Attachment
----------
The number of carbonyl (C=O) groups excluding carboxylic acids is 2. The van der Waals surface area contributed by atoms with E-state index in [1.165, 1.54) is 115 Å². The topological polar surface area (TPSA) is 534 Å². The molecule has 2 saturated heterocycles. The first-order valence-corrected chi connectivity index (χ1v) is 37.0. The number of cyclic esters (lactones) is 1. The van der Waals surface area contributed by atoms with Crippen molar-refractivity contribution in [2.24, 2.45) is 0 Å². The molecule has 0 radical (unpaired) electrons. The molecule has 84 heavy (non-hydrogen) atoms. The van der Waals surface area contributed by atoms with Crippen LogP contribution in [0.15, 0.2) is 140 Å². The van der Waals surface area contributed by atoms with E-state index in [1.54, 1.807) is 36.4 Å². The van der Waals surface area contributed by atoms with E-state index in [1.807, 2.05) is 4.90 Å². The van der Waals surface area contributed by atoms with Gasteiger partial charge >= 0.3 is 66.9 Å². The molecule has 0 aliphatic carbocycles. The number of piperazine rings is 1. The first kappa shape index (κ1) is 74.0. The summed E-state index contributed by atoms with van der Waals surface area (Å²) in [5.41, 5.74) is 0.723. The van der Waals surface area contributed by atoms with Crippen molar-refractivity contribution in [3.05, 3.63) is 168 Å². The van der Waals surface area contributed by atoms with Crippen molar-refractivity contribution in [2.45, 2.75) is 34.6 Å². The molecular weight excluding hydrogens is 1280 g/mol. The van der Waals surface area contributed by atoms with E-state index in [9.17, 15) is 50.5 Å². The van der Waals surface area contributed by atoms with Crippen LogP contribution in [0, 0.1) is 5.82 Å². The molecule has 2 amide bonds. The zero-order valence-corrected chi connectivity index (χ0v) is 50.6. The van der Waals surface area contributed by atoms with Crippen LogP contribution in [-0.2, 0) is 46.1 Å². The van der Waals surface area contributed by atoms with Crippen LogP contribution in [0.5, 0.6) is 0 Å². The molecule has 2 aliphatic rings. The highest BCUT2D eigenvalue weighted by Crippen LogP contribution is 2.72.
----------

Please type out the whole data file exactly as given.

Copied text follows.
The number of carbonyl (C=O) groups excluding carboxylic acids is 2. The van der Waals surface area contributed by atoms with E-state index in [1.165, 1.54) is 115 Å². The topological polar surface area (TPSA) is 534 Å². The molecule has 2 saturated heterocycles. The first-order valence-corrected chi connectivity index (χ1v) is 37.0. The number of cyclic esters (lactones) is 1. The van der Waals surface area contributed by atoms with Crippen molar-refractivity contribution in [2.24, 2.45) is 0 Å². The molecule has 0 radical (unpaired) electrons. The molecule has 84 heavy (non-hydrogen) atoms. The van der Waals surface area contributed by atoms with Crippen LogP contribution in [0.15, 0.2) is 140 Å². The van der Waals surface area contributed by atoms with E-state index in [1.54, 1.807) is 36.4 Å². The van der Waals surface area contributed by atoms with E-state index in [1.807, 2.05) is 4.90 Å². The van der Waals surface area contributed by atoms with Gasteiger partial charge >= 0.3 is 66.9 Å². The molecule has 0 aliphatic carbocycles. The number of piperazine rings is 1. The first kappa shape index (κ1) is 74.0. The summed E-state index contributed by atoms with van der Waals surface area (Å²) in [5.41, 5.74) is 0.723. The van der Waals surface area contributed by atoms with Crippen molar-refractivity contribution in [3.05, 3.63) is 168 Å². The van der Waals surface area contributed by atoms with Crippen molar-refractivity contribution in [2.45, 2.75) is 34.6 Å². The molecular weight excluding hydrogens is 1280 g/mol. The van der Waals surface area contributed by atoms with E-state index in [9.17, 15) is 50.5 Å². The van der Waals surface area contributed by atoms with Crippen LogP contribution in [0, 0.1) is 5.82 Å². The molecule has 2 amide bonds. The zero-order valence-corrected chi connectivity index (χ0v) is 50.6. The van der Waals surface area contributed by atoms with Crippen LogP contribution in [-0.2, 0) is 46.1 Å². The van der Waals surface area contributed by atoms with Crippen LogP contribution in [0.5, 0.6) is 0 Å². The molecule has 2 aliphatic rings. The highest BCUT2D eigenvalue weighted by Crippen LogP contribution is 2.72.